Direct contact with the natural world brings a sense of constant renewal. To be outside in the fresh air, to see trees and plants, to watch birds fly, to appreciate light reflected on water: these experiences are life affirming.

Depending on our situation and our environment, we may have the opportunity to enjoy a river or a lake, a mountain or a shoreline, a field or park. If our circumstances are more limiting, our challenge is to find the same joy in a planted flower or a cloudy sky.

Contact with nature is a human need which is almost too obvious to mention. But strangely, some people overlook this need and instead they stay indoors.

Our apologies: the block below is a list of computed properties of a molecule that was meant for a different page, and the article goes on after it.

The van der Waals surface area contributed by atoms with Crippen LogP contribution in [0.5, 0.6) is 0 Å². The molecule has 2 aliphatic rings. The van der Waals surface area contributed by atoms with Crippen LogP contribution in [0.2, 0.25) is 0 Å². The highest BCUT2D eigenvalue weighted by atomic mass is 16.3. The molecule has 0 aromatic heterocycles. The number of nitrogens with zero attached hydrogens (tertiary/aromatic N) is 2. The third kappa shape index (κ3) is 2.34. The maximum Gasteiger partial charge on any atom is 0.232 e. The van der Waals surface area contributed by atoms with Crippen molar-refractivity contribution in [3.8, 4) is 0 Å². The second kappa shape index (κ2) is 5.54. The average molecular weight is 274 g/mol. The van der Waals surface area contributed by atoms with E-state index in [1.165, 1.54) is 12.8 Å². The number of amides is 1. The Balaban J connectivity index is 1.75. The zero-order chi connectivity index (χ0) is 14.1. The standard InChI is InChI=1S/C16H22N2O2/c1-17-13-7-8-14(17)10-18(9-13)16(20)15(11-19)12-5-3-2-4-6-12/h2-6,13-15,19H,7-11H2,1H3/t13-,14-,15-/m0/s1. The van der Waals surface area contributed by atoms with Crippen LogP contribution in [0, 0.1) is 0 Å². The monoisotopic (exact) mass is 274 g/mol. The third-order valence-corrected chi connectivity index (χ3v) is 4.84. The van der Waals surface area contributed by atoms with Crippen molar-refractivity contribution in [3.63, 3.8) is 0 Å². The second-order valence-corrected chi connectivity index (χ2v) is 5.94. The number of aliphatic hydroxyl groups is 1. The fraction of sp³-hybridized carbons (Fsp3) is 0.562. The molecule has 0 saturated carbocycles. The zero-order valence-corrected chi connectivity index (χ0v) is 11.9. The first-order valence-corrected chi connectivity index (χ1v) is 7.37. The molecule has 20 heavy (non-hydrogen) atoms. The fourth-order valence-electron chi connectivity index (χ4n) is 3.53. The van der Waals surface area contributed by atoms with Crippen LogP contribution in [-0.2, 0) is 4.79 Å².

Nature replenishes us. The natural world restores and rejuvenates.

Buddhist lessons we can all learn

Buddhist lessons we can all learn “Buddhist practices can contribute to positive ageing” according to Kenneth Gergen who is the co-author of “Horizons in Buddhist Psychology”. Through simple breathing exercises and other practices of mindfulness and meditation, we can respond to the challenges of growing older with composure, balance and clarity.

The green and the blue

The green and the blue Daily contact with nature improves the wellbeing of older people. Research conducted by the University of Minnesota found that ‘green and blue spaces are especially beneficial for healthy ageing in seniors’. These outdoor spaces promoted feelings of ‘renewal, restoration and spiritual connectedness’. Jessica Finaly researched